This past year marked the end of the first decade of the 21st century. A decade of many achievements for COPA and some disappointments. But all things considered a very significant decade to kick off the second century of aviation.
I couldn’t think of a more fitting end to this decade than the favourable Supreme Court decisions handed down on October 15th, 2010. It took a decade for these two cases to wind their way up to the Supreme Court of Canada.
COPA became involved in the first of the two cases in 1999. To say it was a long time coming is an understatement since COPA has been struggling with the issue of Federal jurisdiction over airports and aerodromes since 1952.
It feels really good to have the highest court in the land affirm our position.
One of the biggest challenges we are facing now and for the foreseeable future is the threatened closure of airports. For the most part the airports under threat of closure are owned by municipal authorities large and small.
Whether an airport is owned by a small town, city, county or even a province, there is increasing pressure to put that valuable land to use for a more revenue-producing alternatives, or so it is perceived.
COPA argues that this is almost always very short-sighted and generally arrived at because the municipality has not done its homework and identified the true value of its airport to the community.
There are 14 authoritative airport economic impact studies on COPA’s website for airports all across Canada which clearly demonstrate that the economic value of an airport to a community exceeds the costs by a very wide margin.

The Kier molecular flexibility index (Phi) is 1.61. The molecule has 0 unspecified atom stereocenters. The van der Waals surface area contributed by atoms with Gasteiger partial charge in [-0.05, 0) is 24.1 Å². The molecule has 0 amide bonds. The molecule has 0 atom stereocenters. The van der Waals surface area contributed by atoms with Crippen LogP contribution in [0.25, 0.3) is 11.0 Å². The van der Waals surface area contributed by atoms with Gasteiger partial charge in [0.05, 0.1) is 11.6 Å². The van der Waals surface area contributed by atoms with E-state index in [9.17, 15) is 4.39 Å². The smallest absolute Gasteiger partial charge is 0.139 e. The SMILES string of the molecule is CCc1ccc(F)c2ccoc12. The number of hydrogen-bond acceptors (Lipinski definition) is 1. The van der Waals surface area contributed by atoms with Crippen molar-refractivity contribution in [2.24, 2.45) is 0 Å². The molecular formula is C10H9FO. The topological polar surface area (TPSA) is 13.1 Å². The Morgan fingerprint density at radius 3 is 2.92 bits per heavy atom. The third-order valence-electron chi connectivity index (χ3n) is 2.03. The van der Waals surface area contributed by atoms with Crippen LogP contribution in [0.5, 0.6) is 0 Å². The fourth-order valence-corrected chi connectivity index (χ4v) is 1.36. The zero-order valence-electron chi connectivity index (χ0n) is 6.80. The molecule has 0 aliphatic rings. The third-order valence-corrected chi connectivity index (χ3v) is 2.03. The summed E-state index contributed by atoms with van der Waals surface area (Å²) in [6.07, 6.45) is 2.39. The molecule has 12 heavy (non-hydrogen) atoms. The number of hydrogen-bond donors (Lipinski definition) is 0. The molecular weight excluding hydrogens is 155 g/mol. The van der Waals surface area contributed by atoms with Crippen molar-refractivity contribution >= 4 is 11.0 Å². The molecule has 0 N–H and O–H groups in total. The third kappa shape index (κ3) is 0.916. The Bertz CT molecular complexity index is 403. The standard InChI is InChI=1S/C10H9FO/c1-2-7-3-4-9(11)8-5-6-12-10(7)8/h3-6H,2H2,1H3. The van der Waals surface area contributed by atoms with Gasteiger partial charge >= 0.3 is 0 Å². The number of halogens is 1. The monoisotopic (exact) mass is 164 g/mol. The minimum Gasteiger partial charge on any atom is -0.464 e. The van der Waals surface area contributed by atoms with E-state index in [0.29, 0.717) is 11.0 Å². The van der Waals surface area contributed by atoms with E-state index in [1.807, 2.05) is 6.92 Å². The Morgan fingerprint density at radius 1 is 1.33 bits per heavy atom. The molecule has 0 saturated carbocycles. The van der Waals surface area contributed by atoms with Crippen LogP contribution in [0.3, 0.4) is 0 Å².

None-the-less we are seeing airports closing across the country because funding is being withdrawn or alternate use advocates have a louder voice on city councils.
Unfortunately the Supreme Court judgment does not do much to help arguments for keeping municipal airports open. This must remain an economic and benefits argument.
I like to look at this from a different perspective. When municipally owned airports either close or, in the case where they are run as valued community assets, reach capacity, the privately owned airports then become the lifeline for personal aviation.
The right to establish and operate a privately owned aerodrome or airport is the sole jurisdiction of the federal government, and this is what has been soundly reaffirmed by the Supreme Court.
Of course for most of us buying that long-coveted aircraft is as much as we can afford. The prospect of building even a grass strip and hangar for it is out of the question.
But there are hundreds of private airports across the country. Many are owned and/or operated by groups of aircraft owners or flying clubs that have come together for that purpose. Many lease the land from private land owners or municipalities.Some such groups own the land outright.
In some cases airport stakeholders have taken over ownership or operation of an airport because they have an investment in it, like a hangar, and the municipality has pulled out and threatened closure if the airport is not taken over.
Whether a privately owned/operated airport is started from scratch with the intent of servicing personal aviation or taken over from a municipality, the recent Supreme Court decisions are just what we need to reduce interference by local regulators and encourage growth.
Publicly owned airports are for the most part public use airports. Privately owned airports on the other hand can be for private use or public use, depending on the preference of the owner(s).
We must continue fighting to keep publicly owned airports open but it is also becoming more important than ever to encourage more private groups or individuals to open up privately owned airports for general use by our sector and look towards further development.
Our Guides to Private Aerodromes and Public Airports provide some useful tips on opening and running facilities for private or public use.
Meanwhile, keep your prop spinning.